GM's Arlington, Texas plant produces the Chevrolet Tahoe.  -  Photo courtesy of GM

GM's Arlington, Texas plant produces the Chevrolet Tahoe.

Photo courtesy of GM

Last fall, United Auto Workers union members went on strike at General Motors plants. According to the New York Times, GM lost an estimated $1.75 billion as a result of the strike. It also affected local communities around production plants, companies reliant on the auto industry, and, fleet end users.

As a result of lost production, GM has had to cancel some orders for the Chevrolet Tahoe PPV.

“With the strike, we lost 40 days of production. Now that the plant is running again, they have increased the production run rate to recoup as much lost production as possible. However, with the impending changeover to the all-new Tahoe in the second quarter, the reality is we will not be able to recoup all of that production,” Monte Doran, manager, Chevrolet truck communications, told Government Fleet.

The Chevrolet Tahoe is produced at GM’s Arlington, Texas plant. Doran noted that production impacts are the same for the retail and PPV versions of the Tahoe, as they are produced concurrently on the same line.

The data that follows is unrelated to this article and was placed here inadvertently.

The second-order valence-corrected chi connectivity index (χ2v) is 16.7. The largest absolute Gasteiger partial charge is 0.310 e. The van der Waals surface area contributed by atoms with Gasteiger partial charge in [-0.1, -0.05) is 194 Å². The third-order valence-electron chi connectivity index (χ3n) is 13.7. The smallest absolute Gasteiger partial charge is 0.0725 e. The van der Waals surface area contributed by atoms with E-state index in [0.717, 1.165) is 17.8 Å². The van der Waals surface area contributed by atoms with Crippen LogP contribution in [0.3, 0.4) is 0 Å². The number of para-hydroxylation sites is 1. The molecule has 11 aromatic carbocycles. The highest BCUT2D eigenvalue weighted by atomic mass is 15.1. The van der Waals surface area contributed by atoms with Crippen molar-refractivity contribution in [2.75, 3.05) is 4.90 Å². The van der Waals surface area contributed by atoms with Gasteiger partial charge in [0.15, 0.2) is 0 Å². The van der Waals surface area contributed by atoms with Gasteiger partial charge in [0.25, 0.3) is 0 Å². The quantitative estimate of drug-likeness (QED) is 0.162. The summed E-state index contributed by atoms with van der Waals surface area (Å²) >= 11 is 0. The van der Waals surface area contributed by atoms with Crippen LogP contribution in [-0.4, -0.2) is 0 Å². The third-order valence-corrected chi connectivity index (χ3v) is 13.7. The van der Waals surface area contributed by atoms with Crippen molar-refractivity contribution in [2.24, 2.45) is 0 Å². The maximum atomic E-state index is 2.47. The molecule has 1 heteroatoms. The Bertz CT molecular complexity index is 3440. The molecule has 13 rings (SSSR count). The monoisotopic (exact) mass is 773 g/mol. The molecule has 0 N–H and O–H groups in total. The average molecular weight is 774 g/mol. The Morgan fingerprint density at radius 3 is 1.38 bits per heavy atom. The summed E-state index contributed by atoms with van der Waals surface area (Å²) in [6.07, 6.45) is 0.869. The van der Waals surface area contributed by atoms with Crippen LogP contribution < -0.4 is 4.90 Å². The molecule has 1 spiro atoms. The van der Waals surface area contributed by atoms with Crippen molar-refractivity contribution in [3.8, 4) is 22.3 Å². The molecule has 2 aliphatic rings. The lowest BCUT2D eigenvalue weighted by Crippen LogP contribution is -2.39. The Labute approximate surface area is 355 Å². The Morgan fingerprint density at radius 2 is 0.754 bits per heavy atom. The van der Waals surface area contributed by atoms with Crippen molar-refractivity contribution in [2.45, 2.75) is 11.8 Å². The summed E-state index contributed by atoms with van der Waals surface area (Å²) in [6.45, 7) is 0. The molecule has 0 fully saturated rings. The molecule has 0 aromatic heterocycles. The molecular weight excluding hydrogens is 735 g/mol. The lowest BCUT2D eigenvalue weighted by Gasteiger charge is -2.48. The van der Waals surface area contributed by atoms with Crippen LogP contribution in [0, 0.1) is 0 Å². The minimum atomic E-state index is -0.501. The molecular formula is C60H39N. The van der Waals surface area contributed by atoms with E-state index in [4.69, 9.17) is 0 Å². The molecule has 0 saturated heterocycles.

“The team and our dealers have been working with affected customers on a case-by-case basis, to see what can be done to address their needs,” Doran said.

After the strike ended, Navistar announced the UAW strike affected its ability to deliver about 5,000 vehicles to customers. The strike at GM affected the delivery of certain components to Navistar’s Springfield, Ohio, truck assembly plant, and the company was forced to halt production at the plant, affecting production for Chevrolet and GMC’s G Series vans and Navistar’s own commercial trucks.

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Roselynne Reyes

Roselynne Reyes

Senior Editor

Roselynne is a senior editor for Government Fleet and Work Truck.

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